Thursday, February 26, 2015

A Bold Assertion About the Foundations of Conservatism

WARNING: In this blog post I am going to make a bold assertion about the foundation of the Conservative movement based on a prejudicial assumption about a class of people.

I've come across multiple sources claiming that Edmund Burke (1729-1797) was the father of Conservatism.

Conservatism is the ideology of the Conservative Party. The Conservative Party was created in 1834 by a group calling itself the Tory Party.

The Tories were thrown into crisis by the Representation of the People Act of 1832. Prompted by rioting in the street, this reform act forced a redistricting of political boroughs so that the parliament would be somewhat more in line with the population. The act also expanded suffrage to upper middle class property owners.

The Tories were in crisis because their position in parliament was dependent on "rotten boroughs" which had very small populations. To retain power, the Tories needed to rebrand their party.

This rebranding occurred when the Tory politician Sir Robert Peel (1788 – 1850) made concessions to the Whigs and created an ideology that drew heavily on a rift between Edmund Burke and Charles James Fox (1749 – 1806). Fox and Burke who were both members of the Whig Party. Apparently Fox was a firebrand who supported the French Revolution who later became horrified by the atrocities of the revolution, while Burke was skeptical of the French Revolution and was also horrified by the atrocities of the affair.

Peel was also deeply influenced by William Pitt the Younger (1759 – 1806) who was often called a Tory but called himself an Independent Whig.

The Conservative Party appears to have been created by Peel and his followers who were influenced by Pitt and the rift between Burke and Fox.

Now for my bold assertion based on a prejudicial assumption about a class of people. I am going to reject the claim that Edmund Burke, who died in 1797, was the founder of the Conservative Movement in 1834.

As you see, in 1834 Edmund Burke was member of the class of dead people. Burke had been numbered among the dead for a good thirty years before the Tory Party changed its name to "The Conservative Party."

I base this assertion on my personal observation that dead people tend to be somewhat lifeless. I've observed that the dead tend to lie about all day and are not prone to doing things like starting political parties.

I know, I know. I know. It is not uncommon for dead people to register and vote. Dead people often register for the opposition party. This is especially true for dead people living Chicago cemeteries, but I assert that dead people only take a passive role in politics and that dead people do not go around starting political movements.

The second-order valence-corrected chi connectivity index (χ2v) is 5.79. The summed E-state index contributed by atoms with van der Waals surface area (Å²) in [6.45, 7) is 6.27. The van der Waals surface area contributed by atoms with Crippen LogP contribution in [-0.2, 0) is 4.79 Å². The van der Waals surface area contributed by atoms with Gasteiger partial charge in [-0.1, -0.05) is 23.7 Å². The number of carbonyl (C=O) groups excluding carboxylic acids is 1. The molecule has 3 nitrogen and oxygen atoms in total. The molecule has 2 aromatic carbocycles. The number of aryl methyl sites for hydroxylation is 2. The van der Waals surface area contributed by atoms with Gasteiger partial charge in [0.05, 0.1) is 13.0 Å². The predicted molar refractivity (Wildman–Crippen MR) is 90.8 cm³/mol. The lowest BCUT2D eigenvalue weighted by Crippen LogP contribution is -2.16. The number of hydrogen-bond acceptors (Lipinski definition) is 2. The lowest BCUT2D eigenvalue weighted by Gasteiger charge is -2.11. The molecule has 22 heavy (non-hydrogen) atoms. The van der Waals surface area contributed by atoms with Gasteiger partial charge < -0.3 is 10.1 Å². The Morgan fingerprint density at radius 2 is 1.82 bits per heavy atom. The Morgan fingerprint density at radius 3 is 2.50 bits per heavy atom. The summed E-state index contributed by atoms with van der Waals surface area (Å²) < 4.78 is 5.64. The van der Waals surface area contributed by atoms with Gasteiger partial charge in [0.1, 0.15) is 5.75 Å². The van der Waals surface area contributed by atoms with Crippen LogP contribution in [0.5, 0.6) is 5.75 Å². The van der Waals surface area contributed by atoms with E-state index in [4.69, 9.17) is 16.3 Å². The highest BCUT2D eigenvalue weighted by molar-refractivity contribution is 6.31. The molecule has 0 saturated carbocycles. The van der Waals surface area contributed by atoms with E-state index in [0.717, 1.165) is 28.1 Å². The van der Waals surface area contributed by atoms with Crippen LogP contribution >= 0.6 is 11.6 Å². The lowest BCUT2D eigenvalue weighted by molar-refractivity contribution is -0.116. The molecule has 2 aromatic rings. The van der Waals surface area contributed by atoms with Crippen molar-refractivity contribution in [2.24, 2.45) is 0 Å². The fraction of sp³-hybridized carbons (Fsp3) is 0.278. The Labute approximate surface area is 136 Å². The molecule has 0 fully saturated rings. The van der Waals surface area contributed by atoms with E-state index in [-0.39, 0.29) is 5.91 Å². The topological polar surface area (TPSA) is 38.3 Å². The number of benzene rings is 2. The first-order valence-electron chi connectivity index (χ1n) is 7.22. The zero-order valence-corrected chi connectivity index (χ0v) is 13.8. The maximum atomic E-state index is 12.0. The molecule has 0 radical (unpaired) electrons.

Burke was a member of the Whig Party and it appears that Burke called himself a "Whig." I feel that information is sufficient to classify his beliefs as "Whiggism." Conversely, I do not feel that it is right to call Burke either a "conservative" or a "liberal" as these parties did not exist yet.

The Conservative Party, and consequently conservatism, seems to have a lot more to do with a guy name Sir Robert Peel than with Burke as Peel was both living and present at the start of the Conservative Party.

Now, it would be tempting to say that Sir Robert Peel formed the Conservative Party to counter the radicalism of the evil liberals except for the unfortunate fact that the Liberal Party didn't exist yet.

Peel's Conservative coalition fell apart in 1846 over the issue of free trade. Mainstream conservatives opposed free trade. Peel and his closest followers supported free trade.

The Liberal Party was formed in 1859 when the self-described Peelites, who supported free trade, left the Conservative Party to join Whigs to form a new party.

It is difficult to say that Peel founded Conservatism to fight against the evils of Liberalism when his followers left the Conservative Party to help form the Liberal Party.

I admit, my political ideas are driven by quaint notions about the linearity of time. My statement that dead people don't start parties is based on my prejudicial view that dead people are lifeless. The people living in cemeteries are just a bunch of layabouts ... I tell ya. I say this knowing that large numbers of dead people seem to change party affiliation after they die and continue to vote. This is (especially those living in Chicago cemeteries), but I will take the controversial position and state that dead people tend to be passive members of the party at best. I hold firmly to my view that the dead (also known as life challenged citizens) lack the animation to actually start political movements.

Counter to the rhetoric of Conservative pundits, I will assert that Edmund Burke, who died in 1797, did not start the Conservative Movement in 1834.

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